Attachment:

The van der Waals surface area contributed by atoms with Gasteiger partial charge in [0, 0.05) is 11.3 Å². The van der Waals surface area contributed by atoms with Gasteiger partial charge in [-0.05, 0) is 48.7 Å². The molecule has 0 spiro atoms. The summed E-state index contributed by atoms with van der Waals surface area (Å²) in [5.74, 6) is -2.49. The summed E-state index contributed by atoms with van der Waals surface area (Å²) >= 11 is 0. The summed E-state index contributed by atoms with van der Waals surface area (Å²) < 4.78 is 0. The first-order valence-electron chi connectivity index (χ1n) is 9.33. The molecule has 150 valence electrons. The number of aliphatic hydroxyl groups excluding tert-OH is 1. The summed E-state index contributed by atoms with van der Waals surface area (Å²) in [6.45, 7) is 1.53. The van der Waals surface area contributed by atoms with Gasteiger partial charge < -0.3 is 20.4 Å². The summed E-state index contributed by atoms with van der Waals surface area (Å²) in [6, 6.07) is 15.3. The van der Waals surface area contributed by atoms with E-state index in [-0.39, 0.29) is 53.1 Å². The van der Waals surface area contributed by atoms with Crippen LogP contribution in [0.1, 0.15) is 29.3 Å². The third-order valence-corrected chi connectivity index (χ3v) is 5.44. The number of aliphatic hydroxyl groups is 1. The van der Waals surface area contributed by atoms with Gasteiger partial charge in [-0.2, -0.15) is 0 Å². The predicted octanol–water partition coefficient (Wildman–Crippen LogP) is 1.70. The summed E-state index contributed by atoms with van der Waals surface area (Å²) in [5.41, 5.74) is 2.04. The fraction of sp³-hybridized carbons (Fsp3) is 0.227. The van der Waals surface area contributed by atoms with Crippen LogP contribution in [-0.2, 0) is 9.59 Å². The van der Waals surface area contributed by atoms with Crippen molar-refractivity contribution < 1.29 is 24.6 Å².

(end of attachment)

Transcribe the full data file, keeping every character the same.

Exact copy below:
The van der Waals surface area contributed by atoms with Gasteiger partial charge in [0, 0.05) is 11.3 Å². The van der Waals surface area contributed by atoms with Gasteiger partial charge in [-0.05, 0) is 48.7 Å². The molecule has 0 spiro atoms. The summed E-state index contributed by atoms with van der Waals surface area (Å²) in [5.74, 6) is -2.49. The summed E-state index contributed by atoms with van der Waals surface area (Å²) >= 11 is 0. The summed E-state index contributed by atoms with van der Waals surface area (Å²) < 4.78 is 0. The first-order valence-electron chi connectivity index (χ1n) is 9.33. The molecule has 150 valence electrons. The number of aliphatic hydroxyl groups excluding tert-OH is 1. The summed E-state index contributed by atoms with van der Waals surface area (Å²) in [6.45, 7) is 1.53. The van der Waals surface area contributed by atoms with Gasteiger partial charge < -0.3 is 20.4 Å². The summed E-state index contributed by atoms with van der Waals surface area (Å²) in [6, 6.07) is 15.3. The van der Waals surface area contributed by atoms with E-state index in [-0.39, 0.29) is 53.1 Å². The van der Waals surface area contributed by atoms with Crippen LogP contribution in [0.1, 0.15) is 29.3 Å². The third-order valence-corrected chi connectivity index (χ3v) is 5.44. The number of aliphatic hydroxyl groups is 1. The van der Waals surface area contributed by atoms with Gasteiger partial charge in [-0.2, -0.15) is 0 Å². The predicted octanol–water partition coefficient (Wildman–Crippen LogP) is 1.70. The summed E-state index contributed by atoms with van der Waals surface area (Å²) in [5.41, 5.74) is 2.04. The fraction of sp³-hybridized carbons (Fsp3) is 0.227. The van der Waals surface area contributed by atoms with Crippen LogP contribution in [-0.2, 0) is 9.59 Å². The van der Waals surface area contributed by atoms with Crippen molar-refractivity contribution < 1.29 is 24.6 Å².